Relocation or reallocation: Impacts of differentiated energy saving regulation on manufacturing industries in China

Junming Zhu*, Matthias Ruth

*Corresponding author for this work

Research output: Contribution to journalArticlepeer-review


Unilateral tightening of environmental regulation is often considered to cause regulated industries to locate at places with lower compliance cost. The pollution haven effect may be offset, however, when endogenous technical change and factor reallocation can compensate increased compliance cost. This paper identifies the overall effects on industrial activities from provincially differentiated regulation of energy saving in China. Econometric specifications take into account the workings of different policy instruments, quantity and revenue-based measurement of output, policy-induced price effects, and alternative measurement of productivity and competitiveness. Results indicate that an introduction of energy-saving policies leads to loss of output and productivity in energy-intensive industries initially, which is passed on to other industries via markets of capital and energy-intensive goods. Under higher regulation, energy-intensive industries become more capital-intensive, regain productivity more quickly, and increase export rates; other industries become more labor-intensive, recover more slowly, and decrease export rates. Through capital investment and factor reallocation, China's policy has been effective in improving industrial energy efficiency without causing competitive loss or carbon leakage. An incentive-based instrument of differential electricity prices leads to similar effects on industries, implying the possibility for more efficient policy-making.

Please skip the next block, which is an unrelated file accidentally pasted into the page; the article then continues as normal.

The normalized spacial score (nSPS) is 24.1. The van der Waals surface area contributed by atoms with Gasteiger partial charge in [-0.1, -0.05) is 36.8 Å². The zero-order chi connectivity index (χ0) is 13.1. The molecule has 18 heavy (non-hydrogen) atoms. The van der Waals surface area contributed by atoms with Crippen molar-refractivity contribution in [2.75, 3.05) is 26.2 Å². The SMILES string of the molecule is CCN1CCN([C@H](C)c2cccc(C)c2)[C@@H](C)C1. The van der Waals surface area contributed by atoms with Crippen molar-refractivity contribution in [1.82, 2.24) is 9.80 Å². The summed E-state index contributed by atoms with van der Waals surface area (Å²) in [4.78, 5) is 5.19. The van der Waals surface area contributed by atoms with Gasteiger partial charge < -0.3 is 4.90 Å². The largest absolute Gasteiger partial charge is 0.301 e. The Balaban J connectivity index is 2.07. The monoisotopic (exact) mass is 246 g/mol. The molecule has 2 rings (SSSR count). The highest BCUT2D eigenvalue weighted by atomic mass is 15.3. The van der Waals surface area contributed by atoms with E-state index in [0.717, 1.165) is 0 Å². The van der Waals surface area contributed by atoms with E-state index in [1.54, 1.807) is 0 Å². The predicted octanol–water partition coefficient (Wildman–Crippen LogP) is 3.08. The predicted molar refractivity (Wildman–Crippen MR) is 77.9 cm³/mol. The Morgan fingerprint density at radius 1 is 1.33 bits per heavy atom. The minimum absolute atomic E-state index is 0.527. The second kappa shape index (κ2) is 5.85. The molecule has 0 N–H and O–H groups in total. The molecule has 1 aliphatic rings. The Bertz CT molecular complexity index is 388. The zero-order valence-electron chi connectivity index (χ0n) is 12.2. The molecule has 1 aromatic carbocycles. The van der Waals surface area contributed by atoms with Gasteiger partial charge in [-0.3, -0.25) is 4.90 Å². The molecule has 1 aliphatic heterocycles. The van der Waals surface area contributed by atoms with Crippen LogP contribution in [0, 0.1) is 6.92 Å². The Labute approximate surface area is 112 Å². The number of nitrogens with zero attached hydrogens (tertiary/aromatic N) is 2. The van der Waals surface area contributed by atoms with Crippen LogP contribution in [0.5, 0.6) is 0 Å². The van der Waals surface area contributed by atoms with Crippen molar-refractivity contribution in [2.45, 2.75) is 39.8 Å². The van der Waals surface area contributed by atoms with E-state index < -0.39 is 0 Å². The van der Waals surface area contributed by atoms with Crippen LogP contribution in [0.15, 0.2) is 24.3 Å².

Original languageEnglish
Pages (from-to)119-133
Number of pages15
JournalEcological Economics
Early online date14 Jan 2015
Publication statusPublished - 1 Feb 2015


  • Carbon leakage
  • China
  • Energy saving policy
  • Industrial energy efficiency
  • Pollution haven hypothesis

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